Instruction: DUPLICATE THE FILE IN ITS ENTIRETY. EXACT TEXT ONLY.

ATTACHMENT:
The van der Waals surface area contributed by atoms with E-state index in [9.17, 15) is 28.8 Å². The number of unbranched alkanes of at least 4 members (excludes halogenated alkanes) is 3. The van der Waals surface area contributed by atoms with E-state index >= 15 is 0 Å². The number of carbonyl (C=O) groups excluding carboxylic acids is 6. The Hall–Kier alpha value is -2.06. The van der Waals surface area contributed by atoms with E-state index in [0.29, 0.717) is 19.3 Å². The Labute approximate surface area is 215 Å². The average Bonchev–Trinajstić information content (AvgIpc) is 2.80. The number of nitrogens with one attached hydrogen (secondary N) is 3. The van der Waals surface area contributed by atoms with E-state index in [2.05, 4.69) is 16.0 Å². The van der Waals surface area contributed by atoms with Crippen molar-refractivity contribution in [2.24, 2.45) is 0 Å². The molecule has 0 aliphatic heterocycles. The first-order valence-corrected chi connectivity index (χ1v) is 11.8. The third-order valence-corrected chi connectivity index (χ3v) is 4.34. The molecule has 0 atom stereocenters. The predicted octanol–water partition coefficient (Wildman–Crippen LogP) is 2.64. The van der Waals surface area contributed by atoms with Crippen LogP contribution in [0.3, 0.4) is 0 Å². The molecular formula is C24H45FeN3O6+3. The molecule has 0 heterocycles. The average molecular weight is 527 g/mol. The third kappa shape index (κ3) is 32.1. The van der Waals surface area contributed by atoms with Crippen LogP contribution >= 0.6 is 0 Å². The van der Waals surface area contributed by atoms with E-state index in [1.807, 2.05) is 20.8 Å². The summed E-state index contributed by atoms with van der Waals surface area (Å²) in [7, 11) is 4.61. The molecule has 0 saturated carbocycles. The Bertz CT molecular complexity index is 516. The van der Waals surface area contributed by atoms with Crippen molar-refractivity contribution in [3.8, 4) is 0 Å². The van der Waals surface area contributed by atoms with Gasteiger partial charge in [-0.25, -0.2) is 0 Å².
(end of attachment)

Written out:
The van der Waals surface area contributed by atoms with E-state index in [9.17, 15) is 28.8 Å². The number of unbranched alkanes of at least 4 members (excludes halogenated alkanes) is 3. The van der Waals surface area contributed by atoms with E-state index >= 15 is 0 Å². The number of carbonyl (C=O) groups excluding carboxylic acids is 6. The Hall–Kier alpha value is -2.06. The van der Waals surface area contributed by atoms with E-state index in [0.29, 0.717) is 19.3 Å². The Labute approximate surface area is 215 Å². The average Bonchev–Trinajstić information content (AvgIpc) is 2.80. The number of nitrogens with one attached hydrogen (secondary N) is 3. The van der Waals surface area contributed by atoms with E-state index in [2.05, 4.69) is 16.0 Å². The van der Waals surface area contributed by atoms with Crippen molar-refractivity contribution in [2.24, 2.45) is 0 Å². The molecule has 0 aliphatic heterocycles. The first-order valence-corrected chi connectivity index (χ1v) is 11.8. The third-order valence-corrected chi connectivity index (χ3v) is 4.34. The molecule has 0 atom stereocenters. The predicted octanol–water partition coefficient (Wildman–Crippen LogP) is 2.64. The van der Waals surface area contributed by atoms with Crippen LogP contribution in [0.3, 0.4) is 0 Å². The molecular formula is C24H45FeN3O6+3. The molecule has 0 heterocycles. The average molecular weight is 527 g/mol. The third kappa shape index (κ3) is 32.1. The van der Waals surface area contributed by atoms with Crippen LogP contribution >= 0.6 is 0 Å². The van der Waals surface area contributed by atoms with E-state index in [1.807, 2.05) is 20.8 Å². The summed E-state index contributed by atoms with van der Waals surface area (Å²) in [7, 11) is 4.61. The molecule has 0 saturated carbocycles. The Bertz CT molecular complexity index is 516. The van der Waals surface area contributed by atoms with Crippen molar-refractivity contribution in [3.8, 4) is 0 Å². The van der Waals surface area contributed by atoms with Gasteiger partial charge in [-0.25, -0.2) is 0 Å².